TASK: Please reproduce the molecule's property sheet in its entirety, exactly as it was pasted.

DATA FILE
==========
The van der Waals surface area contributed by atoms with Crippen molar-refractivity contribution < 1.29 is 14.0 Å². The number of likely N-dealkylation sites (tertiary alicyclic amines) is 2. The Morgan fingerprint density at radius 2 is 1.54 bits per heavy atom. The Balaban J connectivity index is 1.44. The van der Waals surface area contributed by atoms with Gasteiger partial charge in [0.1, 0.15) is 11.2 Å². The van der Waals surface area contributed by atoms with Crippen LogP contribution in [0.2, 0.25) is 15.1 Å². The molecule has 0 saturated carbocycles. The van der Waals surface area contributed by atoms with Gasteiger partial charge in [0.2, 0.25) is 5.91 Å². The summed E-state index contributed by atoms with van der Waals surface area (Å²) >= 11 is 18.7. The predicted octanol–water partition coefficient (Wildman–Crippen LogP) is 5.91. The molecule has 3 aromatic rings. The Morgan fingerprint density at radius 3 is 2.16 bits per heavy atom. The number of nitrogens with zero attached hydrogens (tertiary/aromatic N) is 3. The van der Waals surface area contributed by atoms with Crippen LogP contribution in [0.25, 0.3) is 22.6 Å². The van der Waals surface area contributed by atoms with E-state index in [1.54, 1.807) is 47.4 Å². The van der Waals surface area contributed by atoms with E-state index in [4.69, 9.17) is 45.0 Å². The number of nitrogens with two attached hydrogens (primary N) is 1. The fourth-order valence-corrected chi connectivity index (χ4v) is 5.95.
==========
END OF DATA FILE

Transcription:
The van der Waals surface area contributed by atoms with Crippen molar-refractivity contribution < 1.29 is 14.0 Å². The number of likely N-dealkylation sites (tertiary alicyclic amines) is 2. The Morgan fingerprint density at radius 2 is 1.54 bits per heavy atom. The Balaban J connectivity index is 1.44. The van der Waals surface area contributed by atoms with Gasteiger partial charge in [0.1, 0.15) is 11.2 Å². The van der Waals surface area contributed by atoms with Crippen LogP contribution in [0.2, 0.25) is 15.1 Å². The molecule has 0 saturated carbocycles. The van der Waals surface area contributed by atoms with Gasteiger partial charge in [0.2, 0.25) is 5.91 Å². The summed E-state index contributed by atoms with van der Waals surface area (Å²) >= 11 is 18.7. The predicted octanol–water partition coefficient (Wildman–Crippen LogP) is 5.91. The molecule has 3 aromatic rings. The Morgan fingerprint density at radius 3 is 2.16 bits per heavy atom. The number of nitrogens with zero attached hydrogens (tertiary/aromatic N) is 3. The van der Waals surface area contributed by atoms with Crippen LogP contribution in [0.25, 0.3) is 22.6 Å². The van der Waals surface area contributed by atoms with E-state index in [1.54, 1.807) is 47.4 Å². The van der Waals surface area contributed by atoms with E-state index in [4.69, 9.17) is 45.0 Å². The number of nitrogens with two attached hydrogens (primary N) is 1. The fourth-order valence-corrected chi connectivity index (χ4v) is 5.95.